Ah, Tana. Favored destination of so many of my banking weekends, cultural hub (relatively) of Madagascar...and center of grime and chaos. I guess you could say it's the New York of Madagascar. That is, the NYC of the 80's, the pre-Giuliani one with rats and high crime rates. For better or worse, this is the first glimpse of Madagascar that most foreign arrivals are met with. I went to the airport to meet my parents, and from there we went straight to the hotel, the Sakamanga. The Sakamanga is now my favorite place in Tana, and quite possibly Madagascar. We passed in and out of the Sakamanga throughout our whole trip, but the first room my parents stayed in was out of this world...actually, it made us feel like we were out of this world, or at least on some very powerful medications. There were murals and drawings covering every surface of the room, giant fish and turtle sculptures hanging from the ceilings, and hidden nooks containing miniature whimsical creatures scattered throughout. In short, it was amazing. Between the room and having a lunch of beer, pizza, and paninis in the secluded garden patio it was almost as if we were in another city altogether. But they came to Madagascar to explore this one, and so that we did!

We first ventured to the Avenue d'Independence, essentially the main street of Tana. The streets are bordered with travel offices, restaurants, and ice cream shops, then littered with vendors who will persistently try to sell you vanilla, musical instruments, and assorted junk no matter how many (hundreds) of times you tell them you aren't interested. I really wonder if there are people out there who after being asked consistently for fifteen minutes if they want vanilla just decide “You know what, I didn't for the last fifteen minutes, but I could really use some vanilla. Thanks for asking.” Of course, no journey to the Avenue is complete without attempted pick-pocketing, which we experienced in spades. As soon as I saw the first kid approaching with an outstretched baseball cap I immediately started yelling at him and knocked his hat down, causing my parents to wonder how just ten short months here seemed to have erased any manners I may have once had. Valid point, maybe, but I actually had a reason for doing this- kids will hold out hats in an attempt to distract you from the fact that underneath them they are undoing all your zippers and cleaning out your pockets. More soon joined the first wannabe thief and actually managed to get my dad's pack opened, but they weren't able to get anything out before we shook them off. Around this point the Avenue lost any sort of appeal and we headed back to the wonderful haven of the Sakamanga. Welcome to Tana!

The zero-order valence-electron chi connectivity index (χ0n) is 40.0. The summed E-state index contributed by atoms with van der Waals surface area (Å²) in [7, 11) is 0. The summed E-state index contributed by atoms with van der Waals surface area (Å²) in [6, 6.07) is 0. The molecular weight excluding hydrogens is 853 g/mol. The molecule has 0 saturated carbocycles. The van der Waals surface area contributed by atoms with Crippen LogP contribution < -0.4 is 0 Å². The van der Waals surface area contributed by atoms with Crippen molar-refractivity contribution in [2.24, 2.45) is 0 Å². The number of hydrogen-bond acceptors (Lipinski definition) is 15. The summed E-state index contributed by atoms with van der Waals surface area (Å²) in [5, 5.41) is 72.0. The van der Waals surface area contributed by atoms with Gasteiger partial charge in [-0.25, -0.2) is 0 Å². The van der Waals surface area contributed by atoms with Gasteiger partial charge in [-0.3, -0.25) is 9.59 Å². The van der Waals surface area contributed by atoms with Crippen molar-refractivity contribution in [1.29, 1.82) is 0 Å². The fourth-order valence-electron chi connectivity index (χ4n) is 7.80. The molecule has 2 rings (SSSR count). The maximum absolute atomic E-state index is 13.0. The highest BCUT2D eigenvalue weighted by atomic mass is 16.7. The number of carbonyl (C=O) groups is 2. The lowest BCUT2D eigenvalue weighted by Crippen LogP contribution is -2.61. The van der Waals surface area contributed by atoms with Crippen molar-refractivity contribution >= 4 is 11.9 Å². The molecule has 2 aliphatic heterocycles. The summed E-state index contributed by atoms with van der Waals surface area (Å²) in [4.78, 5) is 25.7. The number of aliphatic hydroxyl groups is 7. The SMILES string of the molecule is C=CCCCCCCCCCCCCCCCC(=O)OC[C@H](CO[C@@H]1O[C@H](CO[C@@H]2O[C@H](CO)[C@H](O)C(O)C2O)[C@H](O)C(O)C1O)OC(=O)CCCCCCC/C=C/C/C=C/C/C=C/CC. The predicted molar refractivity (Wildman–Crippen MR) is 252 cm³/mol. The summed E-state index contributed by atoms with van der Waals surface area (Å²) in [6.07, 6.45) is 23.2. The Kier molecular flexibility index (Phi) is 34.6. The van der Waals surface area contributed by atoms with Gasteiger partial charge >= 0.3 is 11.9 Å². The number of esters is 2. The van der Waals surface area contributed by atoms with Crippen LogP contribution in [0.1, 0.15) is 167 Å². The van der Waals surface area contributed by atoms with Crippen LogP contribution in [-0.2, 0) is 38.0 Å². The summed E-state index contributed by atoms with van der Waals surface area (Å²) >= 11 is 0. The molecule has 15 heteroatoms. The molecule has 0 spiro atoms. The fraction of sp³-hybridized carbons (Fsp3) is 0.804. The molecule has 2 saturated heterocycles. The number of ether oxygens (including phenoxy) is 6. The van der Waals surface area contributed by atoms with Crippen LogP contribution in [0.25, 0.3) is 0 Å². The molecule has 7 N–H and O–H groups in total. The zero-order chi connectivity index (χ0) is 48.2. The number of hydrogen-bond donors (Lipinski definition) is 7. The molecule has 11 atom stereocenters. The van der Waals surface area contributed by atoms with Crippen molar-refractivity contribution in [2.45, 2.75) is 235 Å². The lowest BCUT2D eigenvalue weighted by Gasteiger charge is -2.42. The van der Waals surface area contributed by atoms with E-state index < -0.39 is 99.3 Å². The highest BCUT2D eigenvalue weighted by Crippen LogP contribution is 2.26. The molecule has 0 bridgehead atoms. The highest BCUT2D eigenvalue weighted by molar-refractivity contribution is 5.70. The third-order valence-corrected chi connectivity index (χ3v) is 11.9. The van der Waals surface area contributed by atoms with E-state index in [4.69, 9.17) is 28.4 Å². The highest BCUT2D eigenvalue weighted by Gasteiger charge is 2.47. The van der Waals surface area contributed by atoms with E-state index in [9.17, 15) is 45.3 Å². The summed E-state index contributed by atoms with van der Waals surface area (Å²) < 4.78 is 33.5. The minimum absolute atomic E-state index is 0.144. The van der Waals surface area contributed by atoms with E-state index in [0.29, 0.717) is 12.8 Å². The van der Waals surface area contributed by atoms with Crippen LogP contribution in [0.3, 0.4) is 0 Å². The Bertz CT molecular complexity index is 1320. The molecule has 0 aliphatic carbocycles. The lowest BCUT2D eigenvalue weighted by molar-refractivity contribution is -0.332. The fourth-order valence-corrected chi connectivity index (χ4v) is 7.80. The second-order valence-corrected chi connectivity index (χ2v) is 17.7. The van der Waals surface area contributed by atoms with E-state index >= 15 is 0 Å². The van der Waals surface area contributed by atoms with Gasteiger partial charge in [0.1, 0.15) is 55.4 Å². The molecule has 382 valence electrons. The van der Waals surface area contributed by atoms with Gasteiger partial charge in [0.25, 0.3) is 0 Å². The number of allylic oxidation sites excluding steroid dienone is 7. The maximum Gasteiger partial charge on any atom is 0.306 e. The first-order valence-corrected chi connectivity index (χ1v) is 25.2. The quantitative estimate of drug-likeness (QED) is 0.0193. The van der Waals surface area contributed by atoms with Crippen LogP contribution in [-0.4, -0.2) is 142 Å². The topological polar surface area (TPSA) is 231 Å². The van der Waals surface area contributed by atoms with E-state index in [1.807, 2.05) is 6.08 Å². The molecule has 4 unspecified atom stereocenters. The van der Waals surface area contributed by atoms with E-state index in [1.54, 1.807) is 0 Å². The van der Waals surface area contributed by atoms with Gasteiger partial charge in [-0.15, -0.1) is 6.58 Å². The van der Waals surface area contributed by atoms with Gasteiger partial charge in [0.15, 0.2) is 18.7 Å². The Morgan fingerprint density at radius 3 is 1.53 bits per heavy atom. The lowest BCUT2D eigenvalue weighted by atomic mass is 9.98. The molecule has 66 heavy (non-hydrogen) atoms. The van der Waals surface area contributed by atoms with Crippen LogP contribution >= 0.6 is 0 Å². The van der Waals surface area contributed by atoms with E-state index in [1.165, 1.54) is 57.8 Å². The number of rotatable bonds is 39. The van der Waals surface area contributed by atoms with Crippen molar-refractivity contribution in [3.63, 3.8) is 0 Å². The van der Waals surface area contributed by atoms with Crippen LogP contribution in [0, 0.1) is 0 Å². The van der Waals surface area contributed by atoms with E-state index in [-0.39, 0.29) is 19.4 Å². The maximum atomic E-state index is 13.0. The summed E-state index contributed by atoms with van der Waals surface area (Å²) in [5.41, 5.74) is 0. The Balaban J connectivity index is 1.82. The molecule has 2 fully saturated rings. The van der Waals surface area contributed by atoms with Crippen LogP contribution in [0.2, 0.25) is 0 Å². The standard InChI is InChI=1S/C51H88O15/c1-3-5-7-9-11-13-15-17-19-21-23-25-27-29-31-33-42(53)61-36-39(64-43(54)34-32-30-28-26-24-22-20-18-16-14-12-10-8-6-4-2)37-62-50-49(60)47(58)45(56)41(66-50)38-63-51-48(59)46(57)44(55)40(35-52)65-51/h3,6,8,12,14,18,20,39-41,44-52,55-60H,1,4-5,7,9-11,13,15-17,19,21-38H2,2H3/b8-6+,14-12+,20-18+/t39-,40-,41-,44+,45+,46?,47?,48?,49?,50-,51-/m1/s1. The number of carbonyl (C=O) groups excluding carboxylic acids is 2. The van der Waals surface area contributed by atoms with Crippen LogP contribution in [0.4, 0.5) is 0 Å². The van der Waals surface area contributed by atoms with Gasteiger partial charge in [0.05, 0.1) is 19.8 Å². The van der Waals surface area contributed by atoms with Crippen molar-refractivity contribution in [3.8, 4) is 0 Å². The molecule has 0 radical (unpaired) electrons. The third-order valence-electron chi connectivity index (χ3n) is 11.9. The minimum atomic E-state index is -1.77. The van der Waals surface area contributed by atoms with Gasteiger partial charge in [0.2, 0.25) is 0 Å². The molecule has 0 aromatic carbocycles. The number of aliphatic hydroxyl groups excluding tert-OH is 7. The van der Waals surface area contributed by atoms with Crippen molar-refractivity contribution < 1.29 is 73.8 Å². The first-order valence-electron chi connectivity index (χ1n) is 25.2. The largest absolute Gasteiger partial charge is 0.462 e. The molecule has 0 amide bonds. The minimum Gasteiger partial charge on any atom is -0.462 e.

The next day we met the driver we hired to take us around the country, Andry. He ended up being a great guide and fun guy to be around, and fortunately (for me as the would-be translator) spoke excellent English! We explored a bit more of Tana that day and took tours of the Queen's and Prime Minister's palaces. We also got a tour of the area around the palaces, which is the highest point in Tana. Great views of the city from there! Later in the day we went to Tana's little zoo, Tsimbazaza, which has a small lemur park in the center where you can feed the lemurs. I had been there during our training, but it was still fun to pet the lemurs and have them jump around on us. I definitely was not used to having so much activity in one day, so I was ready to go to sleep around 7 pm, and my parents were still adjusting to being in an opposite hemisphere's time zone, so we had some early nights in Tana. Actually, that was kind of theme of the whole vacation. I think I'll pin the blame on the hot Malagasy sun.

Next post: the rainforest!